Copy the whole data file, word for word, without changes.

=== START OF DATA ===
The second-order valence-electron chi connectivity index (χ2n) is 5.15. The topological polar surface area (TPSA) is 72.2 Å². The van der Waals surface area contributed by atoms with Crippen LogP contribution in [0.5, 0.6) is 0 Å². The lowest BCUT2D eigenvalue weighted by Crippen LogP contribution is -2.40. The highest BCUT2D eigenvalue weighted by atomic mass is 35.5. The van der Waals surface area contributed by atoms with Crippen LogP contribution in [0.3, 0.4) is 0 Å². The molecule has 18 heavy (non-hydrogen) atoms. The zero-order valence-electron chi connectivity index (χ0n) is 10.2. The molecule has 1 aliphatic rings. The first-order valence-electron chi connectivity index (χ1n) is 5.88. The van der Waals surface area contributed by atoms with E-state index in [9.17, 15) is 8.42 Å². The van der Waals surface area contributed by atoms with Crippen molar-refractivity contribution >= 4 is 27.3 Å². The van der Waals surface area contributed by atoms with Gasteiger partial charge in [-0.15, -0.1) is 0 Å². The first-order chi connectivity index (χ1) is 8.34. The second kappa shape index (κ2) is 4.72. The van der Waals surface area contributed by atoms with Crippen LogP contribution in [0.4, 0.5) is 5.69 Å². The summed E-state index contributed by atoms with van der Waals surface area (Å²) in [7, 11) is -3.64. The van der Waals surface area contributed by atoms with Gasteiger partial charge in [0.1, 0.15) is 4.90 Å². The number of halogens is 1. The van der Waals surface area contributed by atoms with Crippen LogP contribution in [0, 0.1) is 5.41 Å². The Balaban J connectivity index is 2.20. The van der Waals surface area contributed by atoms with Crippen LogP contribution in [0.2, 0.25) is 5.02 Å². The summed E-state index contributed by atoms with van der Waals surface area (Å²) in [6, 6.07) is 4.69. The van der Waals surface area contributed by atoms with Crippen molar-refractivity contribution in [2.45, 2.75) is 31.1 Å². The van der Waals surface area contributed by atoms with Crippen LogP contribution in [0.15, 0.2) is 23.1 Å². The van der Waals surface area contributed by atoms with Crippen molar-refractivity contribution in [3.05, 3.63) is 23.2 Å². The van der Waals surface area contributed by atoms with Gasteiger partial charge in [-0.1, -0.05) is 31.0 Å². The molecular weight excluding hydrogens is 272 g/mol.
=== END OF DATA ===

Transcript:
The second-order valence-electron chi connectivity index (χ2n) is 5.15. The topological polar surface area (TPSA) is 72.2 Å². The van der Waals surface area contributed by atoms with Crippen LogP contribution in [0.5, 0.6) is 0 Å². The lowest BCUT2D eigenvalue weighted by Crippen LogP contribution is -2.40. The highest BCUT2D eigenvalue weighted by atomic mass is 35.5. The van der Waals surface area contributed by atoms with Crippen LogP contribution in [0.3, 0.4) is 0 Å². The molecule has 18 heavy (non-hydrogen) atoms. The zero-order valence-electron chi connectivity index (χ0n) is 10.2. The molecule has 1 aliphatic rings. The first-order valence-electron chi connectivity index (χ1n) is 5.88. The van der Waals surface area contributed by atoms with E-state index in [9.17, 15) is 8.42 Å². The van der Waals surface area contributed by atoms with Crippen molar-refractivity contribution >= 4 is 27.3 Å². The van der Waals surface area contributed by atoms with Gasteiger partial charge in [-0.15, -0.1) is 0 Å². The first-order chi connectivity index (χ1) is 8.34. The second kappa shape index (κ2) is 4.72. The van der Waals surface area contributed by atoms with Crippen LogP contribution in [0.4, 0.5) is 5.69 Å². The summed E-state index contributed by atoms with van der Waals surface area (Å²) in [7, 11) is -3.64. The van der Waals surface area contributed by atoms with Gasteiger partial charge in [0.1, 0.15) is 4.90 Å². The number of halogens is 1. The van der Waals surface area contributed by atoms with Crippen LogP contribution in [0, 0.1) is 5.41 Å². The Balaban J connectivity index is 2.20. The van der Waals surface area contributed by atoms with Crippen LogP contribution in [0.2, 0.25) is 5.02 Å². The summed E-state index contributed by atoms with van der Waals surface area (Å²) in [6, 6.07) is 4.69. The van der Waals surface area contributed by atoms with Crippen molar-refractivity contribution in [2.45, 2.75) is 31.1 Å². The van der Waals surface area contributed by atoms with Crippen LogP contribution in [0.15, 0.2) is 23.1 Å². The van der Waals surface area contributed by atoms with Crippen molar-refractivity contribution in [3.05, 3.63) is 23.2 Å². The van der Waals surface area contributed by atoms with Gasteiger partial charge in [-0.1, -0.05) is 31.0 Å². The molecular weight excluding hydrogens is 272 g/mol.